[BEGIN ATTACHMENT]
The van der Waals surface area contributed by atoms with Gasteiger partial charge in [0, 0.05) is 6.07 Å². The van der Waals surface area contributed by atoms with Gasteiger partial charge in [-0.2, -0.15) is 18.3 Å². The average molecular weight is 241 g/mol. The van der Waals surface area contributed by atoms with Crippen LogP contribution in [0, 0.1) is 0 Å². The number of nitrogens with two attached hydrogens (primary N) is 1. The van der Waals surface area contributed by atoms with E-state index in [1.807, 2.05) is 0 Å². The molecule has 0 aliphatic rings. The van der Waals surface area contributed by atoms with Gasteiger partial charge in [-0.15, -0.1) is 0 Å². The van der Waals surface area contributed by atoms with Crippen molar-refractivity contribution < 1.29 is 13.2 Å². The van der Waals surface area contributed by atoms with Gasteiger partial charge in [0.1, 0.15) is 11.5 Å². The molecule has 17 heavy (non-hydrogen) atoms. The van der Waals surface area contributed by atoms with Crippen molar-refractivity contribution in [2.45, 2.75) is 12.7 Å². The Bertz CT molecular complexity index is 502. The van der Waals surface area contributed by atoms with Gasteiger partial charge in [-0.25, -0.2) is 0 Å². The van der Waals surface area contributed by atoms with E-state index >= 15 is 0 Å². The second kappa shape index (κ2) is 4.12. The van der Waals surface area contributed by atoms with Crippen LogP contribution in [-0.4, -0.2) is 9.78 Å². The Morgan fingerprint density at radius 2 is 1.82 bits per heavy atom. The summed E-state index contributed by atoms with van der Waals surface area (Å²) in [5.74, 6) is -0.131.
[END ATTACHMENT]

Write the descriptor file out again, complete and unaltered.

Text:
The van der Waals surface area contributed by atoms with Gasteiger partial charge in [0, 0.05) is 6.07 Å². The van der Waals surface area contributed by atoms with Gasteiger partial charge in [-0.2, -0.15) is 18.3 Å². The average molecular weight is 241 g/mol. The van der Waals surface area contributed by atoms with Crippen LogP contribution in [0, 0.1) is 0 Å². The number of nitrogens with two attached hydrogens (primary N) is 1. The van der Waals surface area contributed by atoms with E-state index in [1.807, 2.05) is 0 Å². The molecule has 0 aliphatic rings. The van der Waals surface area contributed by atoms with Gasteiger partial charge in [-0.15, -0.1) is 0 Å². The van der Waals surface area contributed by atoms with Crippen molar-refractivity contribution < 1.29 is 13.2 Å². The van der Waals surface area contributed by atoms with Gasteiger partial charge in [0.1, 0.15) is 11.5 Å². The molecule has 17 heavy (non-hydrogen) atoms. The van der Waals surface area contributed by atoms with Crippen molar-refractivity contribution in [2.45, 2.75) is 12.7 Å². The Bertz CT molecular complexity index is 502. The van der Waals surface area contributed by atoms with Gasteiger partial charge in [-0.25, -0.2) is 0 Å². The van der Waals surface area contributed by atoms with E-state index >= 15 is 0 Å². The second kappa shape index (κ2) is 4.12. The van der Waals surface area contributed by atoms with Crippen LogP contribution in [-0.4, -0.2) is 9.78 Å². The Morgan fingerprint density at radius 2 is 1.82 bits per heavy atom. The summed E-state index contributed by atoms with van der Waals surface area (Å²) in [5.74, 6) is -0.131.